DICOM Hosted Application Life Cycle
UML State Machine Diagram Example
An example of UML protocol state machine diagram for DICOM Application Hosting API. The DICOM Application Hosting API was published in Digital Imaging and Communications in Medicine (DICOM) Standard, Part 19 Application Hosting (PS 3.19-2011). Example shown below is our own interpretation of the API, please refer to the DICOM Standard for official description and diagrams.
The Part 19 of the DICOM Standard defines an application programming interface (API) between two software applications - Hosting System and Hosted Application, both applications exchanging medical data while located on the same system.
The Hosting System (Host) (aka Host Application) is an application used to launch and control hosted applications. The Hosting System provides a variety of services such as DICOM object retrieval and storage for the hosted application. Host application provides the hosted one with data, such as a set of medical images and related metadata.
The Hosted Application (Application) is an application launched and controlled by a hosting system, which may also utilize some services offered by the hosting system. Hosted application processes provided medical data, potentially returning back some newly generated data, for example in the form of another set of images and/or structured reports, to the hosting application.
The hosting system has a mechanism to launch or connect to one or more hosted applications, verify that the hosted application has started successfully, and then pass the initial data objects. An end user launches the hosting system, and all subsequent interactions start in the hosting system.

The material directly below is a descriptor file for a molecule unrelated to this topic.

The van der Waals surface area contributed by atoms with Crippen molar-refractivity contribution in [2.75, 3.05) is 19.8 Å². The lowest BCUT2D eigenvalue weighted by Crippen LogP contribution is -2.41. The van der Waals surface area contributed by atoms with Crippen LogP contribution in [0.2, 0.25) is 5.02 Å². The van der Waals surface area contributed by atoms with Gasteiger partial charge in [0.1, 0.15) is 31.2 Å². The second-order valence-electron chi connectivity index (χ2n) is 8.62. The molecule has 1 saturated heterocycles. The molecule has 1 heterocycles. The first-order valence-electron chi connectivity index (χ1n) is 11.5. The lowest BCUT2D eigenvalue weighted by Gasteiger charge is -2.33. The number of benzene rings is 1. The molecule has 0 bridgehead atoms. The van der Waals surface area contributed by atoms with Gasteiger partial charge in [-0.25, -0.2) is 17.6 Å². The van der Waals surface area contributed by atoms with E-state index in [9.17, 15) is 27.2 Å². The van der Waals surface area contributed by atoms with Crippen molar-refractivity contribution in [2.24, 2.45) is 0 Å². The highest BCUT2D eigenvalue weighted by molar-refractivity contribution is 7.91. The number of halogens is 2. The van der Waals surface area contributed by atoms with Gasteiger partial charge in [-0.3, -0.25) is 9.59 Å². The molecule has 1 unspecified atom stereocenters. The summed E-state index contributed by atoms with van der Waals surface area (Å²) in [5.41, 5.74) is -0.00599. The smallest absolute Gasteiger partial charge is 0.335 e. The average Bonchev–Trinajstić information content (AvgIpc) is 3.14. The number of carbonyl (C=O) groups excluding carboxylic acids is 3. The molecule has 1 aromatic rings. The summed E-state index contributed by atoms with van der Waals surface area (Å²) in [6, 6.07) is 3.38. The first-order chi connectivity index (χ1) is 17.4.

DICOM hosted application life cycle UML protocol state machine diagram example.
Hosting system initializes hosted application by issuing a run or exec command or its equivalent. Once the hosted application is initialized, its state is becomes the Idle state. Application is required to notify host of any state changes by calling the notifyStateChanged() method but this method itself is not part of any state transition.
While in the IDLE state the hosted application is awaiting for a new task assignment from the hosting system.
Once the hosted application started performing some task assigned, it changes its state to InProgress.
After the application has completed processing it moves into Completed state. In this state it waits for the host to access all output data from hosted application, and releases all resources after that.
Application could also be Suspended. In this state processing of the current task is stopped and as many resources as possible are released. Still, the hosted application should keep as much information as needed to be able to resume processing.
Application could transition to the Canceled state either by incoming request to cancel task or in the case when the application encounters a non fatal error that prevents further processing of the current task, while still capable to process another task.
While in the Canceled state application stops all processing and should release all resources. There is no chance to resume processing of a canceled task from this state.
The Exit state is the terminal state of the hosted application.